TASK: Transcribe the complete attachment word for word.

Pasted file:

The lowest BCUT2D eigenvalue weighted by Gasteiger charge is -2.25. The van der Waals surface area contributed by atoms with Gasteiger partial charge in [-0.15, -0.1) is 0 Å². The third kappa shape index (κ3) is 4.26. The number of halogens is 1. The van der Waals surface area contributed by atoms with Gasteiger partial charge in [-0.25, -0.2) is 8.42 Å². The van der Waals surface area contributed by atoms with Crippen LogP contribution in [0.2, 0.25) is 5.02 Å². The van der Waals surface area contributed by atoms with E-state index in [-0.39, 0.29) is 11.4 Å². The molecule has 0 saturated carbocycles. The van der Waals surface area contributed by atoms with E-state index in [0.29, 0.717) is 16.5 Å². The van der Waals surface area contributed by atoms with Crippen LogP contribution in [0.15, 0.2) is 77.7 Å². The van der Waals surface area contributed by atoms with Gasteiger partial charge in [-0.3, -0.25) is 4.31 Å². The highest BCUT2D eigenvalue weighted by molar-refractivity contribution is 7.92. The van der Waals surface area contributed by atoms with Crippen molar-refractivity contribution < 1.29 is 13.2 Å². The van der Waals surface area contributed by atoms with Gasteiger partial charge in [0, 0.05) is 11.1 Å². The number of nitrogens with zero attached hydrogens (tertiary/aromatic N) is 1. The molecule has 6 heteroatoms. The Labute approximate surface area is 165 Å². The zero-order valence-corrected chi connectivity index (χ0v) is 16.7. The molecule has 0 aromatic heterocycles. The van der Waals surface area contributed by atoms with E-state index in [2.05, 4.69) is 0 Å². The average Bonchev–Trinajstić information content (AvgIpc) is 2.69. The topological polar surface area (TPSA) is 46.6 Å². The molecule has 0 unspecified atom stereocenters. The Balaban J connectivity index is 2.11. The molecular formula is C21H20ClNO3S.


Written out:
The lowest BCUT2D eigenvalue weighted by Gasteiger charge is -2.25. The van der Waals surface area contributed by atoms with Gasteiger partial charge in [-0.15, -0.1) is 0 Å². The third kappa shape index (κ3) is 4.26. The number of halogens is 1. The van der Waals surface area contributed by atoms with Gasteiger partial charge in [-0.25, -0.2) is 8.42 Å². The van der Waals surface area contributed by atoms with Crippen LogP contribution in [0.2, 0.25) is 5.02 Å². The van der Waals surface area contributed by atoms with E-state index in [-0.39, 0.29) is 11.4 Å². The molecule has 0 saturated carbocycles. The van der Waals surface area contributed by atoms with E-state index in [0.29, 0.717) is 16.5 Å². The van der Waals surface area contributed by atoms with Crippen LogP contribution in [0.15, 0.2) is 77.7 Å². The van der Waals surface area contributed by atoms with Gasteiger partial charge in [-0.3, -0.25) is 4.31 Å². The highest BCUT2D eigenvalue weighted by molar-refractivity contribution is 7.92. The van der Waals surface area contributed by atoms with Crippen molar-refractivity contribution < 1.29 is 13.2 Å². The van der Waals surface area contributed by atoms with Gasteiger partial charge in [0, 0.05) is 11.1 Å². The number of nitrogens with zero attached hydrogens (tertiary/aromatic N) is 1. The molecule has 6 heteroatoms. The Labute approximate surface area is 165 Å². The zero-order valence-corrected chi connectivity index (χ0v) is 16.7. The molecule has 0 aromatic heterocycles. The van der Waals surface area contributed by atoms with E-state index in [2.05, 4.69) is 0 Å². The average Bonchev–Trinajstić information content (AvgIpc) is 2.69. The topological polar surface area (TPSA) is 46.6 Å². The molecule has 0 unspecified atom stereocenters. The Balaban J connectivity index is 2.11. The molecular formula is C21H20ClNO3S.